Benjamin Franklin Papers

To Benjamin Franklin from James Parker, 24 October 1767

From James Parker

ALS: American Philosophical Society

New:York, Octob 24. 1767

Honoured Sir,

By Capt. Miller, who sail’d but this Morning, I sent you my Power of Attorney, and Certificate, which I hope you will receive safe; Capt. Miller, and his Mate are the Evidences, so they can prove it there:4 I am told you have all that is necessary in Order to receive any Thing that is due and that its paid Quarterly. If any Thing farther is necessary, I will try to do it, on knowing what it is.

I told you in that, that I had just returned from New-Haven, where I had given my Evidence with the strictest Truth, and I thought such as would prove much of Mr. Holt’s Claim unjust:5 But tho’ no Judgment was ascertained when I came away, yet Mr. Ingersol and I both thought the Auditors inclined much to favour Holt, but I could say no more than I did; Mr. Ingersol said and did what he could: Holt’s chiefest Plea was the Unreasonableness that he should pay a Rider, which the Office reap’d the Benefit of, and now avail’d itself of his Scheme, by continuing the Rider at the Expence of £108. per An: I insisted that that Thursday’s Rider was little or no Benefit to the General Office (which is indeed Truth) and that I thought it would be more to the Benefit of the Office to drop that Stage: He boldly asserted he knew better, and it would not drop, &c. And the Auditors all seem’d to think he spoke Truth: Tho’ Mr. Foxcroft and I both have had some discourse on the Matter, and think it really not beneficial in general, and he is trying to find out a Substitute, which I think may be well found: Thus Things stood when I left New-Haven, and the Auditors will judge as to them seems proper.6 Mr. Holt told me, he designed to stay some Weeks at New Haven, in order to settle his Accounts there: Whether this was thrown out, as a Sugar-Plumb for me, or not I can’t say: but I have desired Mr. Ingersol to attach Holt’s House there at New Haven, that if any Thing should be left after the King’s Debt is paid, that I may have the Chance for it: I never could catch him here, tho’ the Writs were constantly out.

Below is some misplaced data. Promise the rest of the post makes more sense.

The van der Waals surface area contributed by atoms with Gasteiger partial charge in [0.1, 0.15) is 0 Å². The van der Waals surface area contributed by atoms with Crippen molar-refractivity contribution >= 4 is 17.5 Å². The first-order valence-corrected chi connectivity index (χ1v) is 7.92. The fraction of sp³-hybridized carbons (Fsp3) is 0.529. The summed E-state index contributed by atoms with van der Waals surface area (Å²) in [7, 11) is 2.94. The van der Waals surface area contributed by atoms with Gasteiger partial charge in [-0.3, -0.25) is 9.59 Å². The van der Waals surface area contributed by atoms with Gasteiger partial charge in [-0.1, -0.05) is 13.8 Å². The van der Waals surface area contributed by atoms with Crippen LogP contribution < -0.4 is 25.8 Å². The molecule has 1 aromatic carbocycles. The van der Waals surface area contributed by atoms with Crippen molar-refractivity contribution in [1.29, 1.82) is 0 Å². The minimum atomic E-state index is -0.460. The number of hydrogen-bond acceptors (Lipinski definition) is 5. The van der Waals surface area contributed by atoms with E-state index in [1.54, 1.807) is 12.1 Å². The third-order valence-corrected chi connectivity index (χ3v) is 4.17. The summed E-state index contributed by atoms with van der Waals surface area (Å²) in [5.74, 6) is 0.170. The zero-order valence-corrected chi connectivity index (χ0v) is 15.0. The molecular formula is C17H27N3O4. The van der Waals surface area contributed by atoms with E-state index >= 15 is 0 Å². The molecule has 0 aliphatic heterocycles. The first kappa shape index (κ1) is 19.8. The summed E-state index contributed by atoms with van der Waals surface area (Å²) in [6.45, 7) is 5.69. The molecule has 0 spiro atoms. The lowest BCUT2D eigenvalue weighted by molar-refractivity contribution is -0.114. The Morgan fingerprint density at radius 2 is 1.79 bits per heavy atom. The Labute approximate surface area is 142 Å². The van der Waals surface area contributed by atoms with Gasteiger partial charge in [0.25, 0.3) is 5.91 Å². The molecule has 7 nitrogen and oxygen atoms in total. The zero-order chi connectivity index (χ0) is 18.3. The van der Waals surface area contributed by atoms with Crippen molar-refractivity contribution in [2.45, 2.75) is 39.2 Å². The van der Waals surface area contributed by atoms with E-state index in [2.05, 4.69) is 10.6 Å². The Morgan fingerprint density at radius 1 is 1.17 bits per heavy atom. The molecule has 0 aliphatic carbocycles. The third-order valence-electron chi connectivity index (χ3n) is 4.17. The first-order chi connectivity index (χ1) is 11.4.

I find a Discourse in Town, that Weyman won’t print any more News papers, but that I am not quite a Believer in, tho’ I am told, by good Hands, he can’t get Paper to work on, as he owes to every Body that would trust him, and none will let him have it without Money:7 Tho’ I creep along in Number of Papers, I now printing about 16 Quire, yet have I not received above 40s. from the Beginning for News papers, nor does any yet pay me: This reduces me much for all I can get otherways does not support my Family: Yet I have good Hopes, if Divine providence spares my Life and Health that I shall rub through, and make both Ends meet in a While tho’ as my Strength fails me often, I have need of all the Fortitude of a better Man than I ever was: Hope still stays by me. The whole Province, and indeed all this Continent seems to be in somewhat of a Distressed Condition, and yet Provisions dear.

I sent the same Paper as I do now, by one of the London Ships, but we have no News of Importance: Whatever this Winter may produce Time will tell, but all is secret here, till the Sitting of the Assembly the 17th of next Month.

We are glad to hear you continue your Health, and as I find the Philadelphia Assembly continue you their Agent, I presume we shall not have the pleasure of seeing you till next Summer: Mean While, all our Salutations are humbly directed to be sent you by Your most obliged Servant

James Parker

P.S. I forgot to mention B. Mecom, who stays still at New Haven, much at the old Rate, but no Rent paid: The Ballance due to the Post-Office is not very large, tho’ that is not paid yet.

Addressed: To / Benjamin Franklin Esqr / London

Endorsed: J Parker, Oct. 24 1767

[Note numbering follows the Franklin Papers source.]

4For Parker’s power of attorney, authorizing BF to collect his Customs Office salary in England, see above, pp. 283–4. Thomas Miller and Thomas Farmar witnessed the document.

5The case of the Post Office against John Holt, mentioned in several of Parker’s letters during this and the previous year. On Dec. 19, 1763, BF had paid Jared Ingersoll, the New Haven attorney, 30s. as a fee for attaching Holt’s property to secure a debt of £320 18s. 9d. he owed the Post Office; above, X, 402–3; XIII, 250 n. The case had been dragging along ever since. The central issue was the cost of the rider who carried both newspapers and mail to Hartford.

6The auditors finally allowed the Post Office only £48 on their claimed debt of almost seven times that amount. Beverly McAnear, “James Parker versus John Holt,” N.J. Hist. Soc., Proc., LIX (1941), 202.

7William Weyman’s New-York Gazette ceased publication with the issue of Dec. 28, 1767, and Weyman died on July 25, 1768. Clarence S. Brigham, History and Bibliography of American Newspapers 1690–1820 (Worcester, 1947), 1, 638; Pa. Chron., July 25-Aug. 1, 1768.

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